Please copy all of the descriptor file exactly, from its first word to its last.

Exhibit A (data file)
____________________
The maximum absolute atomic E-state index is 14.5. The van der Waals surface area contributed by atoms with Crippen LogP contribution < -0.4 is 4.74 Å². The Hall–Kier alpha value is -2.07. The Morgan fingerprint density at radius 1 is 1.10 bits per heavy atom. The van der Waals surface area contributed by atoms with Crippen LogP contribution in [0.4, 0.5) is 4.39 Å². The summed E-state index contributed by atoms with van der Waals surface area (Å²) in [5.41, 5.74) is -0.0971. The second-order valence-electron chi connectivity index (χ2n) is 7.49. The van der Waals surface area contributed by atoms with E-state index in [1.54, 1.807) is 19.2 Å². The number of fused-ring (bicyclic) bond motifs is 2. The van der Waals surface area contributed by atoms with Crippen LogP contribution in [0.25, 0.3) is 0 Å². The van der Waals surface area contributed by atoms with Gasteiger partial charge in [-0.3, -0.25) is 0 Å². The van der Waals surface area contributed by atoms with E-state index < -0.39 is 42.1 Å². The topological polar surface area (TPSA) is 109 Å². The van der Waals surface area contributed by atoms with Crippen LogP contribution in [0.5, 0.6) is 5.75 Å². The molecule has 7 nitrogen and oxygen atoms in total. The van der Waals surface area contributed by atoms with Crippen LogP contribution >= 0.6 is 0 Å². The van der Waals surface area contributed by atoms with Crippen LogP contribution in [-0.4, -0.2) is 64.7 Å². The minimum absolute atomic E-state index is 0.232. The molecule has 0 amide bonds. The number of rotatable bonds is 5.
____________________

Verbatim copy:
The maximum absolute atomic E-state index is 14.5. The van der Waals surface area contributed by atoms with Crippen LogP contribution < -0.4 is 4.74 Å². The Hall–Kier alpha value is -2.07. The Morgan fingerprint density at radius 1 is 1.10 bits per heavy atom. The van der Waals surface area contributed by atoms with Crippen LogP contribution in [0.4, 0.5) is 4.39 Å². The summed E-state index contributed by atoms with van der Waals surface area (Å²) in [5.41, 5.74) is -0.0971. The second-order valence-electron chi connectivity index (χ2n) is 7.49. The van der Waals surface area contributed by atoms with E-state index in [1.54, 1.807) is 19.2 Å². The number of fused-ring (bicyclic) bond motifs is 2. The van der Waals surface area contributed by atoms with Crippen LogP contribution in [0.25, 0.3) is 0 Å². The van der Waals surface area contributed by atoms with Gasteiger partial charge in [-0.3, -0.25) is 0 Å². The van der Waals surface area contributed by atoms with E-state index < -0.39 is 42.1 Å². The topological polar surface area (TPSA) is 109 Å². The van der Waals surface area contributed by atoms with Crippen LogP contribution in [0.5, 0.6) is 5.75 Å². The molecule has 7 nitrogen and oxygen atoms in total. The van der Waals surface area contributed by atoms with Crippen LogP contribution >= 0.6 is 0 Å². The van der Waals surface area contributed by atoms with Crippen LogP contribution in [-0.4, -0.2) is 64.7 Å². The minimum absolute atomic E-state index is 0.232. The molecule has 0 amide bonds. The number of rotatable bonds is 5.